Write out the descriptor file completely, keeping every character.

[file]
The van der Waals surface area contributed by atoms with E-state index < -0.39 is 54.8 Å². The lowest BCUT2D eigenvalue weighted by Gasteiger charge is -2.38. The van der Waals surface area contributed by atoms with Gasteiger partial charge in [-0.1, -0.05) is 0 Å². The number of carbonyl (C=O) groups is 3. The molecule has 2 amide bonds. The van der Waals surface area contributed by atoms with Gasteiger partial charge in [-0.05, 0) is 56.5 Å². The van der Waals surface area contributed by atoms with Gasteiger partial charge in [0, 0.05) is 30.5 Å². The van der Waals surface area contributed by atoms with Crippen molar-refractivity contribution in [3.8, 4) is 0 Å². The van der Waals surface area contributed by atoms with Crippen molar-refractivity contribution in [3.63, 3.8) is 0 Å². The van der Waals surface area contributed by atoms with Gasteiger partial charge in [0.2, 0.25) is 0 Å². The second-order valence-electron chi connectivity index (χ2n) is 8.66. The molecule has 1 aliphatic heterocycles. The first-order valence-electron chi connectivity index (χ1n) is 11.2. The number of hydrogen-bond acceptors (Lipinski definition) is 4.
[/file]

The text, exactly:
The van der Waals surface area contributed by atoms with E-state index < -0.39 is 54.8 Å². The lowest BCUT2D eigenvalue weighted by Gasteiger charge is -2.38. The van der Waals surface area contributed by atoms with Gasteiger partial charge in [-0.1, -0.05) is 0 Å². The number of carbonyl (C=O) groups is 3. The molecule has 2 amide bonds. The van der Waals surface area contributed by atoms with Gasteiger partial charge in [-0.05, 0) is 56.5 Å². The van der Waals surface area contributed by atoms with Gasteiger partial charge in [0, 0.05) is 30.5 Å². The van der Waals surface area contributed by atoms with Crippen molar-refractivity contribution in [3.8, 4) is 0 Å². The van der Waals surface area contributed by atoms with Crippen molar-refractivity contribution in [3.63, 3.8) is 0 Å². The van der Waals surface area contributed by atoms with Gasteiger partial charge in [0.2, 0.25) is 0 Å². The second-order valence-electron chi connectivity index (χ2n) is 8.66. The molecule has 1 aliphatic heterocycles. The first-order valence-electron chi connectivity index (χ1n) is 11.2. The number of hydrogen-bond acceptors (Lipinski definition) is 4.